Tens of thousands of demonstrators converged on the Ukrainian capital of Kiev yesterday, and Mykhajlo Datsenko felt compelled to do his part in Washington.
Datsenko, 30, a District resident, was one of about 20 protesters who gathered outside the Ukrainian Embassy yesterday afternoon to decry alleged fraud in the former Soviet republic's presidential election. They held signs that read, "We demand true election results!" They donned orange scarves, sweaters and handkerchiefs -- the symbolic color of the opposition candidate who yesterday defiantly declared himself the winner of the disputed election.
Near the Ukrainian Embassy, Larissa Vork, left, Lilia Ostapenko and Volodymya Yakymets protest election results.
(Melina Mara -- The Washington Post)
"Know this, guys: We are with you all the way," said Datsenko, as he stood outside the brick embassy in Georgetown holding a sign hastily scrawled in Ukrainian that he said read: "Maidan, we're with you," a reference to the capital's Independence Square, where protesters gathered yesterday in freezing temperatures. "If we can support you in at least this way, we will."
The rally was one of many held yesterday in cities across the United States, Datsenko and other protesters said. A march is planned for noon today starting at the embassy, part of a fast-growing grass-roots campaign by Ukrainian citizens in the United States to condemn election abuses.
Election monitors said there was widespread fraud in Sunday's presidential runoff election between Prime Minister Viktor Yanukovych and reformer Viktor Yushchenko. Election results had shown Moscow-backed Yanukovych beating Western-leaning Yushchenko, despite early predictions of a Yushchenko win.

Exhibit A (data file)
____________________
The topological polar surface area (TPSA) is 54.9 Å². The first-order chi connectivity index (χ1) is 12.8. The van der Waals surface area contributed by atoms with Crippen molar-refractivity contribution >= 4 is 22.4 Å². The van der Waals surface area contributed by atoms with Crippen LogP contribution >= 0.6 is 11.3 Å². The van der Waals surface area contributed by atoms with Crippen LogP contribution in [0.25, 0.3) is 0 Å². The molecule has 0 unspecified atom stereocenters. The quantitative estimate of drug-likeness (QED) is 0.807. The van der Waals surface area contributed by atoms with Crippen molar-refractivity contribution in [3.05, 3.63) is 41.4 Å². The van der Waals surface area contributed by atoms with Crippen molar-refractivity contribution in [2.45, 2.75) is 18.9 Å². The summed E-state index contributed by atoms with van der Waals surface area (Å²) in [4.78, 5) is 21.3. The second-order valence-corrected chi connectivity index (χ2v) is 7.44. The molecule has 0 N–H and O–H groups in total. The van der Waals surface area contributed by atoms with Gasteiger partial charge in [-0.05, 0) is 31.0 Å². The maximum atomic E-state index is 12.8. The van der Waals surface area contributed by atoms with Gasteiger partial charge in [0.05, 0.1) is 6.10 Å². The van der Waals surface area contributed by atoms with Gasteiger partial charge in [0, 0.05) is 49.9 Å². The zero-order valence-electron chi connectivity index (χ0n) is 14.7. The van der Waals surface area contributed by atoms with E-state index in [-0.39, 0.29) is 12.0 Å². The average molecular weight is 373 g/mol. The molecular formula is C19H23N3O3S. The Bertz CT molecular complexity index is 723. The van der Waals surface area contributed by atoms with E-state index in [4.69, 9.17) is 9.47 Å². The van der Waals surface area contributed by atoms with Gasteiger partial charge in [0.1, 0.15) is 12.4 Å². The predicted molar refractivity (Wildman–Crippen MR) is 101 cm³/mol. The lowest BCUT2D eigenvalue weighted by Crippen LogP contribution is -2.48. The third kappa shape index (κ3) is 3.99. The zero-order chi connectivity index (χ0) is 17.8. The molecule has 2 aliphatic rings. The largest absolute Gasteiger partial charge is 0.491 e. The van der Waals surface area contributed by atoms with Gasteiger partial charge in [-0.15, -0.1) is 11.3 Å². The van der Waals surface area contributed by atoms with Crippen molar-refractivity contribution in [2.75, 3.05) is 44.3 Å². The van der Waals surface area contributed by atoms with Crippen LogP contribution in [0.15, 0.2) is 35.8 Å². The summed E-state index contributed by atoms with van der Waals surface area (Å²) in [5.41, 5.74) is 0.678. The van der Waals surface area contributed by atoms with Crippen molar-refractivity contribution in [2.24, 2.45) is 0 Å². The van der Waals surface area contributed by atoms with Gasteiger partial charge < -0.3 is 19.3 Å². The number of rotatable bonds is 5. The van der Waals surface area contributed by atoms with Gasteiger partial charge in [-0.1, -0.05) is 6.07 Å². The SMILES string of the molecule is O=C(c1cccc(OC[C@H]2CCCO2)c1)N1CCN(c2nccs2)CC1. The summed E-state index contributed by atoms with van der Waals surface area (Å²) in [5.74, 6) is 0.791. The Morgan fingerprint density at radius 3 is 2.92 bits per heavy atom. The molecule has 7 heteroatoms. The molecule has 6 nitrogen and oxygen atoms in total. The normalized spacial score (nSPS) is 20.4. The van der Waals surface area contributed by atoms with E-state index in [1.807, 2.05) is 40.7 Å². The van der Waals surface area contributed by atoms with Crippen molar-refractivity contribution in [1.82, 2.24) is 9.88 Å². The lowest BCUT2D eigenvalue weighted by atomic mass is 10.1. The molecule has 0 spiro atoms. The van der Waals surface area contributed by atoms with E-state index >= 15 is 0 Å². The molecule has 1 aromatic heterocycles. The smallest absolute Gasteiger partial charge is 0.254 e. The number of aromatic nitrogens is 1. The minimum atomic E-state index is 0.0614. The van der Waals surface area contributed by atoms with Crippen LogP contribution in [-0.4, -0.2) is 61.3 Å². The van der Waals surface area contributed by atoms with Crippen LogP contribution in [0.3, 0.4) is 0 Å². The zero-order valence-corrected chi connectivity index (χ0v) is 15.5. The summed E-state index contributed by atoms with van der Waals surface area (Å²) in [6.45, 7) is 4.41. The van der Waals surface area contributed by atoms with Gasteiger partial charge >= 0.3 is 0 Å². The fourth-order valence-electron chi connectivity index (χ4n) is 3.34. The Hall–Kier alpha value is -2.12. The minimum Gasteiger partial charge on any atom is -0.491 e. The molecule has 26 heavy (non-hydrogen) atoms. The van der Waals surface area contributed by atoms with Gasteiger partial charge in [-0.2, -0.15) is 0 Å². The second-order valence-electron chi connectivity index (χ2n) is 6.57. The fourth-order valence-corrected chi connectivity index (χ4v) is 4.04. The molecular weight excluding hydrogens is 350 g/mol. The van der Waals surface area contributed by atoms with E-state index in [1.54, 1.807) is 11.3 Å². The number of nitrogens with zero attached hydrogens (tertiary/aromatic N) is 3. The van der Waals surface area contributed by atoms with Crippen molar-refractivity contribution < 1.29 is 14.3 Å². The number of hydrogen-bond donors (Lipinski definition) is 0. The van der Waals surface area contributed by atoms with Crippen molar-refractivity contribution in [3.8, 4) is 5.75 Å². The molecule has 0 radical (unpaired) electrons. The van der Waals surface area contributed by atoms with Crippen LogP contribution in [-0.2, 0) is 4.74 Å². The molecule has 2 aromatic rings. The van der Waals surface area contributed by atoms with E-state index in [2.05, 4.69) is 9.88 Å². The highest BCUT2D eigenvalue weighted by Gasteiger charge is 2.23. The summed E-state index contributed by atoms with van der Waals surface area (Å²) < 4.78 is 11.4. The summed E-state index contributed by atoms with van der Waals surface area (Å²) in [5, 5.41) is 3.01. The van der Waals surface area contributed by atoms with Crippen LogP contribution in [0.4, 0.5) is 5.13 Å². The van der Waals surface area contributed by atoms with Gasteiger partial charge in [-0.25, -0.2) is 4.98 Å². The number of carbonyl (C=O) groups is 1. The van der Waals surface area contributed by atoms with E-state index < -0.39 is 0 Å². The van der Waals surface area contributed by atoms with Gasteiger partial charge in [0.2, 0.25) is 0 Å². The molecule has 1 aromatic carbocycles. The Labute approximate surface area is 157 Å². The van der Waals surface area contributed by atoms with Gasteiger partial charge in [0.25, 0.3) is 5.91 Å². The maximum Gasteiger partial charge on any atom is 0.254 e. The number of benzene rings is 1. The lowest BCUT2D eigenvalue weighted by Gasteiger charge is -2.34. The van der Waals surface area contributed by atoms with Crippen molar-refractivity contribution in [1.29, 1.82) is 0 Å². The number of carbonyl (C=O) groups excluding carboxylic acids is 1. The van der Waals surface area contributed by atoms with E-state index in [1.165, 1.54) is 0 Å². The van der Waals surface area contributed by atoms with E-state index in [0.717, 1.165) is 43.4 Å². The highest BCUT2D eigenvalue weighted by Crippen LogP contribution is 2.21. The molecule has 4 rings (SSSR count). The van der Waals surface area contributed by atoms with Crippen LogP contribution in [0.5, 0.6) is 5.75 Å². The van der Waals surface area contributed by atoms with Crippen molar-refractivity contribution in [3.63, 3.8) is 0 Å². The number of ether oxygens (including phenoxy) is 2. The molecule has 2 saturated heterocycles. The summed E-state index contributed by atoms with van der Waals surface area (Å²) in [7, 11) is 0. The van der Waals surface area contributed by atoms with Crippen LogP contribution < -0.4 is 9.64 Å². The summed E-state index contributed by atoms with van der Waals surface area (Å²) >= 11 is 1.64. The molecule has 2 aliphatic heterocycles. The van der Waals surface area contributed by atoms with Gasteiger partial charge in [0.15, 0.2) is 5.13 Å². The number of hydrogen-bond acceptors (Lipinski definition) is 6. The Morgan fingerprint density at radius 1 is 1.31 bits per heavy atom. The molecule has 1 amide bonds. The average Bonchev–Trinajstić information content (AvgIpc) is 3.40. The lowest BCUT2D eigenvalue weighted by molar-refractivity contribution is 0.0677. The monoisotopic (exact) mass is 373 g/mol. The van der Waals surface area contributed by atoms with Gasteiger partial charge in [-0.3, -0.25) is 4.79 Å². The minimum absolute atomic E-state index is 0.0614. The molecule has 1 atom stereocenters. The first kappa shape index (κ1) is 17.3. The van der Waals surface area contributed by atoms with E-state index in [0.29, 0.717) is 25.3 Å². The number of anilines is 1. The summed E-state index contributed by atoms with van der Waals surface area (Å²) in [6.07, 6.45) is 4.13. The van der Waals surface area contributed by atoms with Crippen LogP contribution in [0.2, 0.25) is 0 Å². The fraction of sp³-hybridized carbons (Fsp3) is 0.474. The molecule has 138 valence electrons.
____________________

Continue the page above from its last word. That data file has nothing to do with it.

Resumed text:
The State Department has called on Ukraine's government to investigate the fraud allegations. Senate Foreign Relations Committee Chairman Richard G. Lugar (R-Ind.) said in a statement that "election day fraud and abuse was enacted with either the leadership or cooperation of governmental authorities."
Protesters outside the embassy handed copies of Lugar's statement to joggers and shoppers in a climate far warmer than in Kiev but chilly nonetheless, the second day of a vigil that began Monday.
Many protesters were Ukrainian citizens living in the United States, some of whom had come to the embassy Sunday to cast their votes in the election. They organized the protest after a flurry of e-mails following the news of an apparent Yanukovych victory. "If [Yanukovych] won honestly, I would accept him as a president," said lawyer Lilia Ostapenko, 29, who was born in Ukraine and lives in Vienna and who helped organize the rally. "But it just didn't happen."
Retired journalist Bohdan Hodiak of Bethesda, a U.S. citizen of Ukrainian descent, said Yushchenko was the best hope for democracy in Ukraine. "It's very disheartening," he said. "It's like the old regime put on new clothes."